Being deemed an essential business helped Hicks keep all of his 235 employees working. He also received a Paycheck Protection Program loan, which is part of the Coronavirus Aid, Relief, and Economic Security Act $2 trillion economic stimulus package President Donald Trump signed into law March 27.
"We made a commitment to our employees that we're going to pay them for April and May the average of what they made the previous six months," Hicks said. "They're going to be able to ... take care of their families."
What consumers can expect
* Financing promotions being offered now include: zero percent annual percent rate of interest for 84 months or 120 days no payment due during the start of the loan.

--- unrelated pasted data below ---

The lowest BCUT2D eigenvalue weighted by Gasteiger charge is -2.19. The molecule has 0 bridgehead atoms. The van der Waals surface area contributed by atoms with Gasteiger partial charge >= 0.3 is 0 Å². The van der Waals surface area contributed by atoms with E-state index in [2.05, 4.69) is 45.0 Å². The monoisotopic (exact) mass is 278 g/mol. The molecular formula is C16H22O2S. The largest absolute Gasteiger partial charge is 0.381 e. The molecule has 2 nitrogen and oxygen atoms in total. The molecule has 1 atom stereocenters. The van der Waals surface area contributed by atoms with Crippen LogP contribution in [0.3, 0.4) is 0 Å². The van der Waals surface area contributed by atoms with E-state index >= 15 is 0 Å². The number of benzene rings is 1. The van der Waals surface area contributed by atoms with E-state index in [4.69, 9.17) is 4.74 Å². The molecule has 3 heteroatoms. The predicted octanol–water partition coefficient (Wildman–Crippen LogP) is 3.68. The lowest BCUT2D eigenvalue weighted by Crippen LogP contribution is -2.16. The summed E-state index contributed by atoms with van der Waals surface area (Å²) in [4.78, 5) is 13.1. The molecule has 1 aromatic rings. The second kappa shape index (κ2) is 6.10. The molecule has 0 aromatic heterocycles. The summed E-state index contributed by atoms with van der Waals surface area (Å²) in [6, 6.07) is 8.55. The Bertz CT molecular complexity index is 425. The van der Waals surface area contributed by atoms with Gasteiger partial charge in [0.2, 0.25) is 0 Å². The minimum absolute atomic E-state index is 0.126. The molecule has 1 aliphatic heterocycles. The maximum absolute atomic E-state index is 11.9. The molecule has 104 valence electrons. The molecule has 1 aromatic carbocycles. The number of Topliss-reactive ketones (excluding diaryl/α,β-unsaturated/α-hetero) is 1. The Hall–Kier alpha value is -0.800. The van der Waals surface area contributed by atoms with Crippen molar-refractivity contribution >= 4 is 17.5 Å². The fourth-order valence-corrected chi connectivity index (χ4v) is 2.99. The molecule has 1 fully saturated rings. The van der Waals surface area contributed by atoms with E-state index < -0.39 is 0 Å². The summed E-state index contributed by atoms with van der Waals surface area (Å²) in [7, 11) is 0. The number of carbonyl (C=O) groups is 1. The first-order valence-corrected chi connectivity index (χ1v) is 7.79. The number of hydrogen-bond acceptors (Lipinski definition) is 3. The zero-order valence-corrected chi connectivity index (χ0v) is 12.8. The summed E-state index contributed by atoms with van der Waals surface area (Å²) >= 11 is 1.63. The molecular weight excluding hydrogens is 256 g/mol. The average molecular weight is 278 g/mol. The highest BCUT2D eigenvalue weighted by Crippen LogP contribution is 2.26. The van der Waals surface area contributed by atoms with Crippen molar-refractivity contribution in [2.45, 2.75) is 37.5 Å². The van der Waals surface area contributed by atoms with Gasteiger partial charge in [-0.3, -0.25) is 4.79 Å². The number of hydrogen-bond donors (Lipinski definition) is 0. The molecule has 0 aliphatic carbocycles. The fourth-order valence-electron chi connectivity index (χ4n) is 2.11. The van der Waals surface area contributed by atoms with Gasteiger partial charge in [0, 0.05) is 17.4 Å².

* Shop around online and look for the best deal. Get price quotes from different dealers. Most bigger dealerships will have online staff that can help with questions when you click on their website to shop for cars online.
* Get an accurate trade-in appraisal, research online and contact a few dealers on a trade-in quote.
* Test drives can now be scheduled to come to your home with extended safety precautions in response to the coronavirus.
* Financing applications can be completed on online and local sales representatives will come to your home to finalize the customers financing contract and consumers paperwork.
Delivery options are available after purchase at most automotive dealerships.
Robin Bradshaw of the Alice Echo News Journal contributed to this report.